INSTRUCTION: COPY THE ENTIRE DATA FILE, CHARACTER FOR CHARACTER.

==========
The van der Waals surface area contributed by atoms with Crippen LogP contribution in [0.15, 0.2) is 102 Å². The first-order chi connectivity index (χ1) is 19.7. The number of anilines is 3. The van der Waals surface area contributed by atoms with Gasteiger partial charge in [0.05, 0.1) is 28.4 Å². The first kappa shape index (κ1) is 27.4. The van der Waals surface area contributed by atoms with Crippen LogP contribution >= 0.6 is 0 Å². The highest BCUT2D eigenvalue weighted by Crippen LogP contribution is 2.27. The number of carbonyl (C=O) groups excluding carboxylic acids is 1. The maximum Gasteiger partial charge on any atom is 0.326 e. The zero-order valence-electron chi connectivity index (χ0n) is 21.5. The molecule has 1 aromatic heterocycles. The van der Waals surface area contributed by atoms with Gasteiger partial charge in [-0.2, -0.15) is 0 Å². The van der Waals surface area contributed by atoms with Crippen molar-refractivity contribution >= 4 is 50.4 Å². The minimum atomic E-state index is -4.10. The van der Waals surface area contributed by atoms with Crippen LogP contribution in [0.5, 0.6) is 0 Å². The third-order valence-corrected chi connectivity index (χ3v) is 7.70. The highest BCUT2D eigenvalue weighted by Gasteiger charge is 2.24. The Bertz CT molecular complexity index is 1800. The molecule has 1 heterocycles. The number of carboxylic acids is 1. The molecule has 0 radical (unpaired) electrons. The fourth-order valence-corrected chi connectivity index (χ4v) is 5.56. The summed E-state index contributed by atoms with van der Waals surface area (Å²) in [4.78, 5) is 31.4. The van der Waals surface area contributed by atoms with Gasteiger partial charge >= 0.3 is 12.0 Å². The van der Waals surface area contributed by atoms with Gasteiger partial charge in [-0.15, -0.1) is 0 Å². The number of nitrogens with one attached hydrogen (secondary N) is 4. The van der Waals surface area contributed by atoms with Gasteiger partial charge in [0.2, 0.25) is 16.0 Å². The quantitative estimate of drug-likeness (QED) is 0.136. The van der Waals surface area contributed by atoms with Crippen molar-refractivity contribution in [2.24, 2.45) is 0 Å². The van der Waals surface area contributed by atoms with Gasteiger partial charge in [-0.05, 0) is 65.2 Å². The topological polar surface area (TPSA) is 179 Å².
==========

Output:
The van der Waals surface area contributed by atoms with Crippen LogP contribution in [0.15, 0.2) is 102 Å². The first-order chi connectivity index (χ1) is 19.7. The number of anilines is 3. The van der Waals surface area contributed by atoms with Gasteiger partial charge in [0.05, 0.1) is 28.4 Å². The first kappa shape index (κ1) is 27.4. The van der Waals surface area contributed by atoms with Crippen LogP contribution >= 0.6 is 0 Å². The highest BCUT2D eigenvalue weighted by Crippen LogP contribution is 2.27. The number of carbonyl (C=O) groups excluding carboxylic acids is 1. The maximum Gasteiger partial charge on any atom is 0.326 e. The zero-order valence-electron chi connectivity index (χ0n) is 21.5. The molecule has 1 aromatic heterocycles. The van der Waals surface area contributed by atoms with Gasteiger partial charge in [-0.2, -0.15) is 0 Å². The van der Waals surface area contributed by atoms with Crippen molar-refractivity contribution >= 4 is 50.4 Å². The minimum atomic E-state index is -4.10. The van der Waals surface area contributed by atoms with Crippen LogP contribution in [0.5, 0.6) is 0 Å². The third-order valence-corrected chi connectivity index (χ3v) is 7.70. The highest BCUT2D eigenvalue weighted by Gasteiger charge is 2.24. The Bertz CT molecular complexity index is 1800. The molecule has 1 heterocycles. The number of carboxylic acids is 1. The molecule has 0 radical (unpaired) electrons. The fourth-order valence-corrected chi connectivity index (χ4v) is 5.56. The summed E-state index contributed by atoms with van der Waals surface area (Å²) in [4.78, 5) is 31.4. The van der Waals surface area contributed by atoms with Gasteiger partial charge >= 0.3 is 12.0 Å². The van der Waals surface area contributed by atoms with Gasteiger partial charge in [-0.15, -0.1) is 0 Å². The number of nitrogens with one attached hydrogen (secondary N) is 4. The van der Waals surface area contributed by atoms with Gasteiger partial charge in [0.2, 0.25) is 16.0 Å². The quantitative estimate of drug-likeness (QED) is 0.136. The van der Waals surface area contributed by atoms with Crippen molar-refractivity contribution in [2.24, 2.45) is 0 Å². The van der Waals surface area contributed by atoms with Gasteiger partial charge in [-0.05, 0) is 65.2 Å². The topological polar surface area (TPSA) is 179 Å².